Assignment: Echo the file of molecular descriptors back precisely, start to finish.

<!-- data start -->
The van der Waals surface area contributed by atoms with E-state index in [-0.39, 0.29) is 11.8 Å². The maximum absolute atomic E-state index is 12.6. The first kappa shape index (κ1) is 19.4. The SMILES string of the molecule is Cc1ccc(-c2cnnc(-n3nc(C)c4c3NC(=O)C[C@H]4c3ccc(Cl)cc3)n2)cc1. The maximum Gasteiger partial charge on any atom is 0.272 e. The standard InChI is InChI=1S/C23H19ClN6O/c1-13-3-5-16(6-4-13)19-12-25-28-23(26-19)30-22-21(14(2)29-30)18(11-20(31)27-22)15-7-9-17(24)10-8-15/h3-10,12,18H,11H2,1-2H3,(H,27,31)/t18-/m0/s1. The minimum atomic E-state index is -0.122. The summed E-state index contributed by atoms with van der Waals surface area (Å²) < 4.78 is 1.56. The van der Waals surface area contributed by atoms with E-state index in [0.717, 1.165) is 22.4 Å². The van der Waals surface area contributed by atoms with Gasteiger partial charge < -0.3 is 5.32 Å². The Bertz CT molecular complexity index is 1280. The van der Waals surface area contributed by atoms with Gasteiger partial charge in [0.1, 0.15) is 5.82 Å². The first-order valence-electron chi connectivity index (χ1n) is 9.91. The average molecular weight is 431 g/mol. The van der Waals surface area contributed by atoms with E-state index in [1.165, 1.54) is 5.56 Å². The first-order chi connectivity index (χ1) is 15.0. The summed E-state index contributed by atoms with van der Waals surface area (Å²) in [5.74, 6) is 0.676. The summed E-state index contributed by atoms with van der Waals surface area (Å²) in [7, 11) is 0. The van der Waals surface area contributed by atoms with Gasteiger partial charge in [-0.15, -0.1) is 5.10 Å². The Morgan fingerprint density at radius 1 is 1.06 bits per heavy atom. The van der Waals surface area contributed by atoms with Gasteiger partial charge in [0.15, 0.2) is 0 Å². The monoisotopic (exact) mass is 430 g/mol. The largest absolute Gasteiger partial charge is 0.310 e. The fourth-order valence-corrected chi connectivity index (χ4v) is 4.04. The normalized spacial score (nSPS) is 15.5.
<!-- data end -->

The van der Waals surface area contributed by atoms with E-state index in [-0.39, 0.29) is 11.8 Å². The maximum absolute atomic E-state index is 12.6. The first kappa shape index (κ1) is 19.4. The SMILES string of the molecule is Cc1ccc(-c2cnnc(-n3nc(C)c4c3NC(=O)C[C@H]4c3ccc(Cl)cc3)n2)cc1. The maximum Gasteiger partial charge on any atom is 0.272 e. The standard InChI is InChI=1S/C23H19ClN6O/c1-13-3-5-16(6-4-13)19-12-25-28-23(26-19)30-22-21(14(2)29-30)18(11-20(31)27-22)15-7-9-17(24)10-8-15/h3-10,12,18H,11H2,1-2H3,(H,27,31)/t18-/m0/s1. The minimum atomic E-state index is -0.122. The summed E-state index contributed by atoms with van der Waals surface area (Å²) < 4.78 is 1.56. The van der Waals surface area contributed by atoms with E-state index in [0.717, 1.165) is 22.4 Å². The van der Waals surface area contributed by atoms with Gasteiger partial charge < -0.3 is 5.32 Å². The Bertz CT molecular complexity index is 1280. The van der Waals surface area contributed by atoms with Gasteiger partial charge in [0.1, 0.15) is 5.82 Å². The first-order valence-electron chi connectivity index (χ1n) is 9.91. The average molecular weight is 431 g/mol. The van der Waals surface area contributed by atoms with E-state index in [1.165, 1.54) is 5.56 Å². The first-order chi connectivity index (χ1) is 15.0. The summed E-state index contributed by atoms with van der Waals surface area (Å²) in [5.74, 6) is 0.676. The summed E-state index contributed by atoms with van der Waals surface area (Å²) in [7, 11) is 0. The van der Waals surface area contributed by atoms with Gasteiger partial charge in [-0.15, -0.1) is 5.10 Å². The Morgan fingerprint density at radius 1 is 1.06 bits per heavy atom. The van der Waals surface area contributed by atoms with Gasteiger partial charge in [0.15, 0.2) is 0 Å². The monoisotopic (exact) mass is 430 g/mol. The largest absolute Gasteiger partial charge is 0.310 e. The fourth-order valence-corrected chi connectivity index (χ4v) is 4.04. The normalized spacial score (nSPS) is 15.5.